Ok, so this post isn’t really about pastry but it is about Danish! Guest poster Katie has lived in Denmark for three years and a true Irish girl at heart, she has managed to become accustomed to some of the more unusual Danish wedding er, customs.
Having been in Scandinavia for a few years now I’ve been to my fair share of weddings and they like to really turn it into a party. For a Danish wedding newbie it can be quite daunting but you get the hang of it after about eight hours!
The Danes put the emphasis on the entertainment part of the event, and it doesn’t involve a showband playing a Proclaimers favourite. The family, or a group of friends, will often write a song about the happy couple. This will typically stretch at least 15 verses and involve recounting the drunken escapades of the young lovers, their eventual meeting and subsequent life and future together. The lyrics are usually matched to a well-known folk song or nursery rhyme so everyone can pick up the melody.
A typical wedding could easily involve 5 or 6 speeches, a further 6 or 7 songs and various forms of entertainment sandwiched between dinner courses so it can turn into a fairly long, but very touching evening as everyone puts special effort into showing their love and appreciation for the bride and groom. So when your nervously standing in front of Irish wedding guests giving your 2-minute speech, bear in mind some of the lengths Danish guests have gone to to do their bit to entertain the crowd. One group of siblings broke into the bride and groom’s house and with the aid of a handycam and various props, recreated a hilarious “Through the Keyhole” episode ridiculing the groom’s Teenage Mutant Ninja Turtles bedspread to the delight of the entire reception.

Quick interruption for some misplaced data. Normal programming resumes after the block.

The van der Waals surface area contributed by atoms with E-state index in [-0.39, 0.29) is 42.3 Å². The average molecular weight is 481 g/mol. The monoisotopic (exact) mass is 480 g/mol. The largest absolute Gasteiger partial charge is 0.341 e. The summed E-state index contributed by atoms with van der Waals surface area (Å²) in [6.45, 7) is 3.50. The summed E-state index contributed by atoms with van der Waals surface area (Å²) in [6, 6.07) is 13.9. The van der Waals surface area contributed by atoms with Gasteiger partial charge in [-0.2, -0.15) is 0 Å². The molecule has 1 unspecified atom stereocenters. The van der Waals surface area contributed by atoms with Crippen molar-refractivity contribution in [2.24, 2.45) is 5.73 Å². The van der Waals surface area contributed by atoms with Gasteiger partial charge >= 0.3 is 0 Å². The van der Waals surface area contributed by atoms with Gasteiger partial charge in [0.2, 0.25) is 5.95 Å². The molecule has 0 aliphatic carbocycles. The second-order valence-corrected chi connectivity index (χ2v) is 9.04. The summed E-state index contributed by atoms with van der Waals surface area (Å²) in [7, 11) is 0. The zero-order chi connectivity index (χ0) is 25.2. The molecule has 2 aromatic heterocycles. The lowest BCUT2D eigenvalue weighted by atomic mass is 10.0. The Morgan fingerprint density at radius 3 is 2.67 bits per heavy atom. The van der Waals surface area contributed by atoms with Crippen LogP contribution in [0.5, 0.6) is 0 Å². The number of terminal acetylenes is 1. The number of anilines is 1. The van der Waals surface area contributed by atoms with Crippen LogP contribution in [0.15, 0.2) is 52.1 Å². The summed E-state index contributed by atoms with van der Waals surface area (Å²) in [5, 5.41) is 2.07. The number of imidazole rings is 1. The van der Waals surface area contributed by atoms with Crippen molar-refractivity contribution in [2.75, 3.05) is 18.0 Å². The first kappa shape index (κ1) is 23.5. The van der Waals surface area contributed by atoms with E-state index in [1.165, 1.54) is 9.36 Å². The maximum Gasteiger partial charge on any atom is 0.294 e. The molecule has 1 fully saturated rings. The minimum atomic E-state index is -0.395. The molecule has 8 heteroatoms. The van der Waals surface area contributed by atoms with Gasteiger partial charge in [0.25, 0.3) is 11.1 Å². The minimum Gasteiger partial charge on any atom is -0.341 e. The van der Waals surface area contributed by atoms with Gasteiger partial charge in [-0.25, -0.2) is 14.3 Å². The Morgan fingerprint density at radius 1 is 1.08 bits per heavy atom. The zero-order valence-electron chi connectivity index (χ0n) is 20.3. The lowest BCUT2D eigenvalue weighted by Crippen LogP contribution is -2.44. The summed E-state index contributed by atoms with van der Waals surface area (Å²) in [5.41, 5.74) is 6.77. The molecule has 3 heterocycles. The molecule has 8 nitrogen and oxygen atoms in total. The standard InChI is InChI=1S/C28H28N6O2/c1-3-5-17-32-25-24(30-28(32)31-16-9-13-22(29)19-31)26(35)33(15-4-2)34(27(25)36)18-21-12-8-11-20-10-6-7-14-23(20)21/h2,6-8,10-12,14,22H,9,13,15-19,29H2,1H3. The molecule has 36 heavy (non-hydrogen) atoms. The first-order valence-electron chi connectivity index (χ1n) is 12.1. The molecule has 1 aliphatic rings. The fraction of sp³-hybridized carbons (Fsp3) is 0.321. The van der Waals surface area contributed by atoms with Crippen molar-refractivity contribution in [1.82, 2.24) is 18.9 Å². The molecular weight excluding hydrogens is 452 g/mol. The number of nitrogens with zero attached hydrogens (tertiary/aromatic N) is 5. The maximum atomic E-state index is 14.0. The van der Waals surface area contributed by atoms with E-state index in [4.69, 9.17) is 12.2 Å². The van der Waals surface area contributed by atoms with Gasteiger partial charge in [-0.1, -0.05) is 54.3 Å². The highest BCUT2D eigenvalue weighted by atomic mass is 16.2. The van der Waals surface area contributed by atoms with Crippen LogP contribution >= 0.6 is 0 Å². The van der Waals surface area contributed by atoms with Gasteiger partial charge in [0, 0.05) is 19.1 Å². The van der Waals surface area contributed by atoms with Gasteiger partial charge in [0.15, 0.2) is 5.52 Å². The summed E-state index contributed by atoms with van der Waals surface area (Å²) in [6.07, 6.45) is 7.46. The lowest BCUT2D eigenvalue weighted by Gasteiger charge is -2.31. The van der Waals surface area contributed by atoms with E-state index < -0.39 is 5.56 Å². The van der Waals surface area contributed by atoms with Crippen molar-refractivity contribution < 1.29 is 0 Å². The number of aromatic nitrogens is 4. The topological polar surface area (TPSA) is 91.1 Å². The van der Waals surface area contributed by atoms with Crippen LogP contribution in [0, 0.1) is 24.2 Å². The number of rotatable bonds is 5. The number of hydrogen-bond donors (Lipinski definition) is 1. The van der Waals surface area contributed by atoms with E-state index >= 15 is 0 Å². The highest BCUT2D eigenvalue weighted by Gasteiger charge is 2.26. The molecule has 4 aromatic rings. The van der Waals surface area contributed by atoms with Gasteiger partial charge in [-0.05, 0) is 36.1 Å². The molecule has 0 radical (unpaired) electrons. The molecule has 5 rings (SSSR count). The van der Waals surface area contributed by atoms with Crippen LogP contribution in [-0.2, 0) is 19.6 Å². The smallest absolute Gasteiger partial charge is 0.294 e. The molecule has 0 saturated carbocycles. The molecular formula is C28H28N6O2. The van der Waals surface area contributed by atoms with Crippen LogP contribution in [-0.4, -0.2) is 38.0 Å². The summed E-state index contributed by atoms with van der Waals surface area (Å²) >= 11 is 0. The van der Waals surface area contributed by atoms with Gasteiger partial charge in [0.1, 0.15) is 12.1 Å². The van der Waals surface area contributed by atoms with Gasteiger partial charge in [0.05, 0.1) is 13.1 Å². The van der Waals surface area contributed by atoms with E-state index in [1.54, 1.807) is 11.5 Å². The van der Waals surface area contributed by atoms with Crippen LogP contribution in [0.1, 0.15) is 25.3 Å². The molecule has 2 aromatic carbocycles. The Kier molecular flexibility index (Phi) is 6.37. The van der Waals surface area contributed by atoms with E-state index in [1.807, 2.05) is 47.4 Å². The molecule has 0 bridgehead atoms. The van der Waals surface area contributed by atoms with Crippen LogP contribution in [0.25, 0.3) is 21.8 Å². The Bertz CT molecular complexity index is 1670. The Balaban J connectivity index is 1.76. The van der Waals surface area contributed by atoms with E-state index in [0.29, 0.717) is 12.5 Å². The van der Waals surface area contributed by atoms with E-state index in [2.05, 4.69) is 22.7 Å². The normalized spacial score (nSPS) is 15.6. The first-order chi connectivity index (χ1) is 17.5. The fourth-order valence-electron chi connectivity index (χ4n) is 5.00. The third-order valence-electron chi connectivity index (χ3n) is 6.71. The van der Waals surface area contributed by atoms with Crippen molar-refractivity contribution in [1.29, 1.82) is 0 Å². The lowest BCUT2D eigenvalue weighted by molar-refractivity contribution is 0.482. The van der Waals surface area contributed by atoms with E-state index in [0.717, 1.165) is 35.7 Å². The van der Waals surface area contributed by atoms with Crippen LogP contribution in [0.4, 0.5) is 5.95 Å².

Another groom and his buddies went even further. Having determinedly kept his hair waist-length for most of his adult life, the groom arranged to have it chopped off by his best friend during the reception. Unfortunately the groom’s brothers, nor any of the guests, were in on the surprise and the friend ended up being wrestled and punched as he helplessly hacked off the hair.
I’m not suggesting a fistfight become the de rigeur entertainment of choice at Irish weddings, but arranging a song or activity for the happy couple could be a different and unusual gift for your friends. Not to mention keeping the masses entertained while they wait for their beef or chicken.
- My good friend Katie Rice is an Irish journalist living abroad. Her interests include hockey, the colour purple in general, and being a curly-haired girl in a straight-haired world. She has met Bono twice.
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